John Green said that Wessa (involving 25 friends groups) had undertaken a partnership with the City of Tshwani to take care of Metropolitan Open Spaces – and a similar project could be undertaken with Louise’s IAS initiative. City of CT should be encouraged to enter into co-operative partnerships to develop relations and to increase capacity building. John said he is pressing for such partnerships to be developed nationally.
One of the three guests from Heathfield (Shereen Isaacs) addressed the meeting on the state of the river flowing through their area. Much of the alien species had been removed but it grows back
very quickly. Candice Haskins had taken some water samples and there is a high level of e-coli. Louise said that Water Affairs had promised some herbicides which will be supplied to Friends
groups and City will also assist, as some herbicides can be dangerous. Ms Isaacs advised that they had approached Talcott Persent who had in turn said that he had asked sewerage department
to look at the overflows.
Cherry Giljam asked if there will be any training of the workers employed by the IAS initiative – apparently City cannot train people that are not employed by City. This is where partnerships and contractors can play a role.
7. BIODIVERSITY NETWORK by Clifford Dorse
Clifford’s presentation began with an overview of SA’s important position in relation to biodiversity with emphasis on the fact that CT is a biodiverse hotspot without parallel. Large areas of fynbos have been ground-truthed which improves on the previously used aerial photographs and categorised into high, medium and low/restorable. Importantly for CT is that there are 6 vegetation types found only here (ie they are endemic) and some of which are critically endangered. Those found in the Sand River catchment area include Peninsula Sandstone fynbos, Peninsula granite fynbos (home of the Silver Tree), Cape Flats Sand fynbos (critically endangered and very sensitive) and Cape Flats Dune Strandveld.
Of the 96 000 Ha of natural vegetation in the City, 47 500 Ha is conserved – but this figure is somewhat skewed by Table Mountain National Park. It is a challenge to embrace and conserve our wonderful natural heritage. The Biodiversity Network is a key informant in the City’s spatial planning process.
Joan Heming enquired whether there is a system in place in terms of which development proposals are evaluated in accordance with the Network. Richard and Suretha confirmed that this is indeed in place and that development proposals are circulated to Environmental Management Services and Biodiversity Management for comment prior to a final decision. Suretha advised that in terms of NEMA: Duty of Care (Section 28), the City can request an EIA although non-compliance is not a criminal offence. Joan Heming stressed that Friends and NGO’s should be given an opportunity to comment – she was advised this should be taken up with Keith Wiseman who is the strategic specialist at the City’s Environmental Resource Management Department.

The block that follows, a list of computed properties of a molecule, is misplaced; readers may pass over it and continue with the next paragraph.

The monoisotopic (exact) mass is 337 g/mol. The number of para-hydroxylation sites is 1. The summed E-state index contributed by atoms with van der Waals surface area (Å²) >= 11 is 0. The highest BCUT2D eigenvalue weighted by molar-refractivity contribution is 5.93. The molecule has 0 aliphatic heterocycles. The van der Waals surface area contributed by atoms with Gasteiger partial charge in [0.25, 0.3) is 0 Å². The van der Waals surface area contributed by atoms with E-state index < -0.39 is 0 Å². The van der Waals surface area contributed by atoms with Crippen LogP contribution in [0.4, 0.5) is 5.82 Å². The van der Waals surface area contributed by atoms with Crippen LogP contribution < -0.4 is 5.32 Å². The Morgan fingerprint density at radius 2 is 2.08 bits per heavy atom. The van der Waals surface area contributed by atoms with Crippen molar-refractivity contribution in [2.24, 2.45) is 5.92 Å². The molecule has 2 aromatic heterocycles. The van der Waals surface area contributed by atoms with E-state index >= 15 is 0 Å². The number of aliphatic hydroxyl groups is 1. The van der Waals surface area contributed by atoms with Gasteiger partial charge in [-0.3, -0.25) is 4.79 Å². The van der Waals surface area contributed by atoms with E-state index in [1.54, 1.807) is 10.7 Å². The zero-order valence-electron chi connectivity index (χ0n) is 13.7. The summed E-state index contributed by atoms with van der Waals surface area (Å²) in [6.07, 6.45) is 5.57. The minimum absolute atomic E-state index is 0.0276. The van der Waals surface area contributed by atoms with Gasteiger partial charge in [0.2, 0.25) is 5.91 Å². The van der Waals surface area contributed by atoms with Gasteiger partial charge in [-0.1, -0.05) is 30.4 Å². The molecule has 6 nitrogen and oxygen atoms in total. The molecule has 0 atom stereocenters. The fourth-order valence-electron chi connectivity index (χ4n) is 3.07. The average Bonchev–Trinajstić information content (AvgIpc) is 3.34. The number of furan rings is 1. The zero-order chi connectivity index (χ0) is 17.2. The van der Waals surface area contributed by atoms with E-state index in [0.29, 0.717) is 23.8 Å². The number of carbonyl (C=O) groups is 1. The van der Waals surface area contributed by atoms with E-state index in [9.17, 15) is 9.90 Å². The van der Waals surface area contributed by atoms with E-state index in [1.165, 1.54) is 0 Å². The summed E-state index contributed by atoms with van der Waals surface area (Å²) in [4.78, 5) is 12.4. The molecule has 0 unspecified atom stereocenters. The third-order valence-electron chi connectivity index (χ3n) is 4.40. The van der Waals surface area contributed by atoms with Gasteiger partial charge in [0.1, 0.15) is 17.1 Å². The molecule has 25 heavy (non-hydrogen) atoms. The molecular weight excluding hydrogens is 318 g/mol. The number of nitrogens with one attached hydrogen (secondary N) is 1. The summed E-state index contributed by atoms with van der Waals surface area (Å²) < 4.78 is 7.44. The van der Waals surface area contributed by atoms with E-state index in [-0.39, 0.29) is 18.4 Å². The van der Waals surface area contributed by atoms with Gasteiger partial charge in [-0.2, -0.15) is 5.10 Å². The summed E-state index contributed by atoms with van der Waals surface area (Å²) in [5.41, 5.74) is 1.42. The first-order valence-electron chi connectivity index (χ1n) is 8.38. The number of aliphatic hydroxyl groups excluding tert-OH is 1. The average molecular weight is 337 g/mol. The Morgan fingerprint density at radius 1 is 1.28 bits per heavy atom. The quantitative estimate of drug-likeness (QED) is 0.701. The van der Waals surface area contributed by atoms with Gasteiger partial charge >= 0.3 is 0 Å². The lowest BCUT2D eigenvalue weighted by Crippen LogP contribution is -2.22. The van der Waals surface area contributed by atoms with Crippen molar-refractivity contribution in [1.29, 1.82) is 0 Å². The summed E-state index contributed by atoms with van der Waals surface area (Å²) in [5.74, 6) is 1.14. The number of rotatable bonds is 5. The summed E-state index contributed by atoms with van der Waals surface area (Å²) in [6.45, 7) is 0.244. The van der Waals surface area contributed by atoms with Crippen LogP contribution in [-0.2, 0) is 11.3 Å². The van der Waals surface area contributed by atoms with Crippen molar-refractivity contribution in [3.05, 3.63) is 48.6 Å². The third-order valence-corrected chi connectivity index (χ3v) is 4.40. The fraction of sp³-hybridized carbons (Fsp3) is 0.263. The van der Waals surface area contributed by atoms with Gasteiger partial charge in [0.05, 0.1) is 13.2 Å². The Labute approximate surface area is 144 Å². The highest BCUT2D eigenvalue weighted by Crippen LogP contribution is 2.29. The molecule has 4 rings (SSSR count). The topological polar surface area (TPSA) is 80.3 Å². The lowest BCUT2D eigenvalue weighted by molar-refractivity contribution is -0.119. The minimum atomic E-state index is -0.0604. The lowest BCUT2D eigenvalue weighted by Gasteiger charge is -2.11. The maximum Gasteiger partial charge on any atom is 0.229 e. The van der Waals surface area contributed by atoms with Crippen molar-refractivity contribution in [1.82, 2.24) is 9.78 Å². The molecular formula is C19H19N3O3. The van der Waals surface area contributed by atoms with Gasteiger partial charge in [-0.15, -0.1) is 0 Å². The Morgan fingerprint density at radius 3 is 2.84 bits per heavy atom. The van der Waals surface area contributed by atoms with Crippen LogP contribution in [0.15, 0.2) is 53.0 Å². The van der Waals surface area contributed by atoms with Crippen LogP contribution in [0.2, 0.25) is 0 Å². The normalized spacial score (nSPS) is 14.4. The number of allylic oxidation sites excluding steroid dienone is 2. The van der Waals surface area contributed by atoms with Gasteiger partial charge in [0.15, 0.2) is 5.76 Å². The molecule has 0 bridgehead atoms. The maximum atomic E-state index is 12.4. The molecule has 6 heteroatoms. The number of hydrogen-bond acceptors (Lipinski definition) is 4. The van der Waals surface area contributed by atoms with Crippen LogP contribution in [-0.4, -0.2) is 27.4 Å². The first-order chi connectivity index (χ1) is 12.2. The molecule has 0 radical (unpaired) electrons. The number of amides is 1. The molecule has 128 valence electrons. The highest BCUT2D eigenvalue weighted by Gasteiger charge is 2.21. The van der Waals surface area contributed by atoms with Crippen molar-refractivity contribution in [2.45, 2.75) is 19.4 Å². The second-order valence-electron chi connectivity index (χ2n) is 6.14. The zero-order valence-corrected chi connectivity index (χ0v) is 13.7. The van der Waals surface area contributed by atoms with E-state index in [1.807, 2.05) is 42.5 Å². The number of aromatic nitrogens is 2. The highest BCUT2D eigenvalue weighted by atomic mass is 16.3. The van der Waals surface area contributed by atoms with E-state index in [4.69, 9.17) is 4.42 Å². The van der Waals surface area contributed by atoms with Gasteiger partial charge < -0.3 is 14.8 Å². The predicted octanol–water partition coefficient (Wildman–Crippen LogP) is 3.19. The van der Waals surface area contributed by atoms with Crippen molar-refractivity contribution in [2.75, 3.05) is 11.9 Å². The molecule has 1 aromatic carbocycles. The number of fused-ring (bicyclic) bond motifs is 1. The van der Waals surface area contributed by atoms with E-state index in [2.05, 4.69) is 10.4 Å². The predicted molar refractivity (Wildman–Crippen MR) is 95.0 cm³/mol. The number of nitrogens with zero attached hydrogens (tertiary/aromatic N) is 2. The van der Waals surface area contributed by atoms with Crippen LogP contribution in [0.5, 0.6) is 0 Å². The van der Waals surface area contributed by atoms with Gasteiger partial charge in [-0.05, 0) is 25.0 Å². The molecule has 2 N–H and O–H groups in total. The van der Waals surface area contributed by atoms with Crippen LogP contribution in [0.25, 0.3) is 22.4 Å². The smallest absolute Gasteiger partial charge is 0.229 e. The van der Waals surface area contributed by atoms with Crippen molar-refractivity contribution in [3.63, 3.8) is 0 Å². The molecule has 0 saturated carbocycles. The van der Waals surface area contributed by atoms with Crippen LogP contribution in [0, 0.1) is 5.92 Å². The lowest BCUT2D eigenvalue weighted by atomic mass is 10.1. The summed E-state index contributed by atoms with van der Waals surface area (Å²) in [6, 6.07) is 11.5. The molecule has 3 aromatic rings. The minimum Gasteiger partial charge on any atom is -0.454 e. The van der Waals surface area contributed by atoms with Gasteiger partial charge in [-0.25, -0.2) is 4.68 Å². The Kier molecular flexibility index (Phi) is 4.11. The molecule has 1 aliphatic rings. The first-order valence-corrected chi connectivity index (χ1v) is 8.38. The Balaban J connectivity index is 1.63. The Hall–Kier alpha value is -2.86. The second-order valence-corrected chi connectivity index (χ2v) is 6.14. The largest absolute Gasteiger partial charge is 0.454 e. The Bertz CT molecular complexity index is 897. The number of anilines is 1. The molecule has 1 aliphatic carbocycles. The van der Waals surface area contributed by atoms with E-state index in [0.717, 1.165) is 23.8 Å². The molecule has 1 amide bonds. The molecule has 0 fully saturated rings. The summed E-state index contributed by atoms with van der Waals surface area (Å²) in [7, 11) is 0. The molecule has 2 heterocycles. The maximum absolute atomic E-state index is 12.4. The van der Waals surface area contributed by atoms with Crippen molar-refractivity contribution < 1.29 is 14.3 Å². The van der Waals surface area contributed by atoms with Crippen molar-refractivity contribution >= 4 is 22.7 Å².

Mandy asked Clifford if he could produce a map for the catchment depicting the different vegetation types and particularly the endemic component. Clifford says he will send a jpeg to Jeanette
8. NATIONAL PARKS (Upper Catchment Management) by Leighan Mossop
Leighan said that her talk will address the portion of TMNP that falls within the catchment area. Their management issues for this include a conversation development framework, alien clearing and vegetation restoration, footpaths and track maintenance to control erosion, fire management and fire breaks above urban areas, management of visitors and users, monitoring rainfall and endangered flora and also rivers for flow and with SASS.
Cherry asked whether there is any proposal to link the Park to the Cape Flats not necessarily following the river course. The MOSS system will be the anchor into the Park creating corridors where possible. John Green said that it was important to ensure that City and Parks link together to ensure that any transitional natural areas are not left isolated. This Forum is an important cog in that wheel.